When I was 6 years old, I remember defiantly stating that I wanted to grow up to be the first female president of the United States. By the time I graduated from Barnard, I was more inclined toward being the “next” Katie Couric. Today, I’m very happy as a writer, lecturer, and small-business owner. As I recently celebrated my 20th reunion at Barnard, I’m still confident that ambition is in my blood (as is a strong work ethic), but I’m wondering what these changed—dare I say diminished—goals say about me and my generation?
At Barnard, I was consciously and unconsciously schooled in feminism—a natural consequence of studying art history with Jane Rosenthal and modern political movements with Dennis Dalton. I graduated assuming I would work for a noble nonprofit group and then head to law school. This is what I legitimately thought I wanted, but also what I thought was expected of me. Then I got hooked on organizing while orchestrating a cross-country voter registration drive and have spent the decades since making a rare living under the banner of feminism.
My feminist education started when I was young, raised by a mother who was an early subscriber to Ms. Magazine and who, from the time I can remember, convened her monthly consciousness-raising group and still does. As I understood it, decades ago most women were trapped in the limited role that society scripted for them. To be a good woman meant mostly that you had to keep on top of the home and stay out of men’s way. Luckily, by the time my generation came of age, many women had rebelled against this duplicitous “nature” and realized they wanted and were capable of everything that men could do—albeit still too responsible for child rearing.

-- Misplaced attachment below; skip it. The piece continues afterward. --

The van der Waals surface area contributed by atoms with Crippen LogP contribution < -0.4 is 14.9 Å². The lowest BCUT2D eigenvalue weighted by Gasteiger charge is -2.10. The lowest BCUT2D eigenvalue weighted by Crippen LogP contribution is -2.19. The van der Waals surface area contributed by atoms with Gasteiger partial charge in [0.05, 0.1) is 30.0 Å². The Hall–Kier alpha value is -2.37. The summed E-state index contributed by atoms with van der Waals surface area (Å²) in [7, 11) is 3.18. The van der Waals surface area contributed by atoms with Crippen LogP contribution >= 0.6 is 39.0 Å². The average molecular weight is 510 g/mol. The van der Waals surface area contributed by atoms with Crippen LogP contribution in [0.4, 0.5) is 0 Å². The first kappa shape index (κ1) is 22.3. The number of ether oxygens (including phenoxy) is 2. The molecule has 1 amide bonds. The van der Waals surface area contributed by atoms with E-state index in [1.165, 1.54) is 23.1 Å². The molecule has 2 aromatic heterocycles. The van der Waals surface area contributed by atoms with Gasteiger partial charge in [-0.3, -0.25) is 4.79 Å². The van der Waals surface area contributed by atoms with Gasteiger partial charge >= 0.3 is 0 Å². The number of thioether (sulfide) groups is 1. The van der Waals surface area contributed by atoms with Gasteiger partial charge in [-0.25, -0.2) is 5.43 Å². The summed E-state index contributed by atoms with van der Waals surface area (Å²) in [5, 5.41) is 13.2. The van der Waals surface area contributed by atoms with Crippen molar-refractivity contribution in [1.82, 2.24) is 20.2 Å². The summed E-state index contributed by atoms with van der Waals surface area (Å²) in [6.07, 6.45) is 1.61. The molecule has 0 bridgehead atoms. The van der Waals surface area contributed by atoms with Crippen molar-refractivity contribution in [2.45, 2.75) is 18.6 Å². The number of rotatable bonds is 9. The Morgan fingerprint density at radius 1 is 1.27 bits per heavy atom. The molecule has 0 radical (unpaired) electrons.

Years later, it doesn’t seem that women’s lives have kept pace with the change that preceded my coming-of-age moment. As I assess my peer group, most women feel torn between two dominant possibilities: being “good” women as narrowly defined by society or being good feminists as proposed by those engaged with the struggle for women’s equality. Unlike Betty Friedan and earlier feminists, most of us aren’t unemployed and bored in the suburbs, but many of my peers are asking themselves a modern version of what Friedan and her cohort questioned all those years ago: Are we the women we were supposed to become?
For what lies ahead, I think the biggest struggle will be to better define what it means to be successful on women’s own terms. Competing in a mainstream way, only a handful of women can win. As the last presidential election showed, there is still a woman problem. Hillary Clinton was perceived as too masculine; Sarah Palin, too feminine. In other words, being an accomplished woman is still a liability.
Study after study confirms that women want balance, they want to plateau their careers, they want financial reward, but don’t need it excessively so, perhaps that’s because many have a wage-earning male by their side. My friends’ experiences bear this out—most want balance, career, kids, time for friends, and time to do the things they love. I initially saw this balance as a compromise, but I have come to see that it blames women too much. I think women are finally confident enough to define success on their own terms. As it is, success is especially penalizing for women, who are only rewarded for excellence. Men can be “good enough,” but for a woman’s accomplishments to be honored, she has to be another Oprah.
I have learned to stay focused on what I love and what keeps me engaged and enraged—emotionally and intellectually. I never plan too far ahead and am not scared about failing. I’ve always sought partnerships, so the work could be more fun and the failures could be cushioned. And I made deliberate choices, choosing a partner who really does pull his weight with child rearing and household chores. Any regrets I have for steering away from my earlier inclinations are entirely about wishing, at moments, for societal approval, but that’s not a better benchmark of success. Looking ahead to my 25th reunion, I wish only to be me.
—by Amy Richards ’92
—Illustration by Michael Wertz